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Brand New Online Heavies
Nonprofit colleges are moving into for-profits' turf online, study finds, sparking new competition based on price and brand.
A growing number of nonprofit colleges have become big fish in online education and are targeting a working-adult-student market long-dominated by for-profit institutions. As the competition heats up, better-informed consumers will increasingly seek out online programs based on price and brand strength.
Those were the findings of new research from the Parthenon Group, a strategic consulting firm. Parthenon has conducted previous studies with favorable outcomes for the for-profit sector, but gives nonprofits a bit of an edge in this report, which is dubbed “Are the Sleeping Giants Awake? Non-Profit Universities Enter Online Education at Scale.”
Nonprofits have a lot of ground to make up. The study identified 11 nonprofit colleges that enrolled more than 10,000 online-only students last year, with a total joint enrollment of 280,000. That list includes Liberty University, Rio Salado College and Excelsior College (see expandable graphic). By contrast, the dozen biggest for-profits enroll 818,000 online-only students.
Chris Ross, a partner at Parthenon and the report’s author, said many nonprofits had yet to begin tapping into their potential. For example, even less-selective public universities have plenty of brand appeal in their regions. But relatively few have ramped up their marketing of online programs.
For-profit colleges do much more conventional marketing to attract students, according to the study, like paid advertising or recruiting by phone bank. In contrast, nonprofits still rely to a large degree on word of mouth.
As nonprofit colleges have moved into online education, most have tapped technology vendors to help them do it. The study said these “online enablers,” such as Embanet/Compass, Bisk, Deltak, Academic Partnerships and Pearson, help colleges do much of the heavy lifting that for-profits do themselves, like course development, IT support and even generating “leads” among prospective students. That support industry will only expand, the study predicted.
“You’ve still got a lot of schools that are dipping their toes into online education,” Ross said. “There’s a significant opportunity for those schools.”
However, Ross predicted that only a limited number of nonprofits would join surviving for-profits as the established major players online. And newcomers that don't already have a foothold might struggle to be among the “big winners” amid the coming consolidation, he said.
A few rapidly expanding online colleges will emerge from the pack, according to the study, by reaching a critical mass of revenue and brand awareness, which in turn can be used to attract faculty, improve the student experience and help develop relationships with employers. The key will be to grow fast while maintaining academic quality.
“The race is on to scale as quickly as possible,” the study said. “The winners will almost certainly be those institutions that can differentiate themselves in the eyes of students, faculty and accreditors.”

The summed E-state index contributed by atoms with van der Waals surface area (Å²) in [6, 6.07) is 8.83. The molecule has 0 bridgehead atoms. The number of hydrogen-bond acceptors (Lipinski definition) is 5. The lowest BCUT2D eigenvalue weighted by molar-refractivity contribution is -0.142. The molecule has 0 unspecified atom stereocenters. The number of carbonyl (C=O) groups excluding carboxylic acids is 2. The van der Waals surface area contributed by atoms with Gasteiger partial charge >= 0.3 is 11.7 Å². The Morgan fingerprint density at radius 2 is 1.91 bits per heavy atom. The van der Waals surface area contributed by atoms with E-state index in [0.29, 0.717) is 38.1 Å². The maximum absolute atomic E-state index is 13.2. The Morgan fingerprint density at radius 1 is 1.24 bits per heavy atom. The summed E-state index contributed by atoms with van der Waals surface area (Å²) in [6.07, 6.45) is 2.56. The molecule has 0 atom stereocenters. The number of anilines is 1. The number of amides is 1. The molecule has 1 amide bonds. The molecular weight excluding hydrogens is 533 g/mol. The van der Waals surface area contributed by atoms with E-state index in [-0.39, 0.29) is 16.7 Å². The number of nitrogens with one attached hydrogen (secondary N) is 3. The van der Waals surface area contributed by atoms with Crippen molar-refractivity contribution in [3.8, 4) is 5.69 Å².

The study was based in part on July survey of 1,200 students who attend fully online programs. It found student profiles that were nearly identical at nonprofit and for-profit institutions, with similar ages, incomes and attendance patterns.
That finding didn’t surprise Carol Aslanian, an expert on online education and senior vice president of market research services at Education Dynamics, who said online students at for-profits and nonprofits are now “more alike than different.”
Geography becomes more important in this competitive environment, Aslanian said, and can be an advantage for nonprofit colleges.
In the past, for-profits could count on big marketing budgets to draw students nationwide. With relatively few choices of online programs that were convenient for working adults, and few obvious differences in the quality of online providers, selling was more about volume than the pitch. And prospective online students have not been particularly discerning consumers, according to the study.
About 50 percent of students apply to only one online institution, the research found, and fewer than one in five applies to three or more institutions. Those numbers have been relatively consistent over the years, said Ross. That may soon change, however.
“Heightened competition virtually assures the emergence of a more sophisticated student consumer,” the study said.
Some nonprofits are already upsetting the balance of pricing online (see graphic). Most for-profits charge $400 to $600 per credit, the study found. But several nonprofits charge less than $400. Tuition at Rio Salado, for example, ranges from $76 per credit for residents of Maricopa County (the college’s home district), up to $317 per credit for some out-of state students.
In addition, selective nonprofit colleges might be able to get away with charging more than for-profits. That’s because students are willing to pay more for a strong brand. The survey found that students enrolled at selective institutions said they would pay almost $5,000 more in annual tuition for an online program than would their peers at open-access institutions.
Most for-profits are struggling in the recession’s wake and after the latest federal regulatory crackdown. Enrollments have plummeted at many of the national chains. The shake-up over attracting students will get even more interesting, Aslanian said, if public universities with strong regional brands go big online. (See related article.)
For example, the University of Nebraska can wallop all comers in its backyard, she said, whether for-profit or nonprofit.
"This is going to be a regional ballgame,” she said, and “a huge challenge for the for-profits.”
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